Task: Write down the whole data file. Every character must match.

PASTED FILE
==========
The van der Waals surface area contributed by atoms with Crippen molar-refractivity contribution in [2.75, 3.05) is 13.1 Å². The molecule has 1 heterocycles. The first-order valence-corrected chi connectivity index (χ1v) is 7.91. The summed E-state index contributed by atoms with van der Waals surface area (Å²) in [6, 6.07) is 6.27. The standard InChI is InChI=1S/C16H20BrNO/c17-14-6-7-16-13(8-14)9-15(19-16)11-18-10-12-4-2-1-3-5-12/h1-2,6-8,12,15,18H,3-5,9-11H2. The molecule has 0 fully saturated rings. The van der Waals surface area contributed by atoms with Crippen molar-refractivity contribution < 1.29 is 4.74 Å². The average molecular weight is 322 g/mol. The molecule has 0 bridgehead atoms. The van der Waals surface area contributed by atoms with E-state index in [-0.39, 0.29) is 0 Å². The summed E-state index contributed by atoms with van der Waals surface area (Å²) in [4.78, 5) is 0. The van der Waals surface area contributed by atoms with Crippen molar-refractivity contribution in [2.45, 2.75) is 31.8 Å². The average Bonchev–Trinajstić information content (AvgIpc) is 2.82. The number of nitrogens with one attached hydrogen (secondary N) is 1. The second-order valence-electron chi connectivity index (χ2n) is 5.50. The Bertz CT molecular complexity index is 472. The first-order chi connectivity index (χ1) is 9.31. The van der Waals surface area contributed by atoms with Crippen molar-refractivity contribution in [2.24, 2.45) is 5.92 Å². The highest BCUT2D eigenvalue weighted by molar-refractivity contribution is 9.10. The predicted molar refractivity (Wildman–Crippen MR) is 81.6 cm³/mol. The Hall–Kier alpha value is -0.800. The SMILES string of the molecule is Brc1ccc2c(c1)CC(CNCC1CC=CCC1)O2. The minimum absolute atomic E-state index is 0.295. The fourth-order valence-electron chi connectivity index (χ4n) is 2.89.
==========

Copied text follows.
The van der Waals surface area contributed by atoms with Crippen molar-refractivity contribution in [2.75, 3.05) is 13.1 Å². The molecule has 1 heterocycles. The first-order valence-corrected chi connectivity index (χ1v) is 7.91. The summed E-state index contributed by atoms with van der Waals surface area (Å²) in [6, 6.07) is 6.27. The standard InChI is InChI=1S/C16H20BrNO/c17-14-6-7-16-13(8-14)9-15(19-16)11-18-10-12-4-2-1-3-5-12/h1-2,6-8,12,15,18H,3-5,9-11H2. The molecule has 0 fully saturated rings. The van der Waals surface area contributed by atoms with Crippen molar-refractivity contribution < 1.29 is 4.74 Å². The average molecular weight is 322 g/mol. The molecule has 0 bridgehead atoms. The van der Waals surface area contributed by atoms with E-state index in [-0.39, 0.29) is 0 Å². The summed E-state index contributed by atoms with van der Waals surface area (Å²) in [4.78, 5) is 0. The van der Waals surface area contributed by atoms with Crippen molar-refractivity contribution in [2.45, 2.75) is 31.8 Å². The average Bonchev–Trinajstić information content (AvgIpc) is 2.82. The number of nitrogens with one attached hydrogen (secondary N) is 1. The second-order valence-electron chi connectivity index (χ2n) is 5.50. The Bertz CT molecular complexity index is 472. The first-order chi connectivity index (χ1) is 9.31. The van der Waals surface area contributed by atoms with Crippen molar-refractivity contribution in [2.24, 2.45) is 5.92 Å². The highest BCUT2D eigenvalue weighted by molar-refractivity contribution is 9.10. The predicted molar refractivity (Wildman–Crippen MR) is 81.6 cm³/mol. The Hall–Kier alpha value is -0.800. The SMILES string of the molecule is Brc1ccc2c(c1)CC(CNCC1CC=CCC1)O2. The minimum absolute atomic E-state index is 0.295. The fourth-order valence-electron chi connectivity index (χ4n) is 2.89.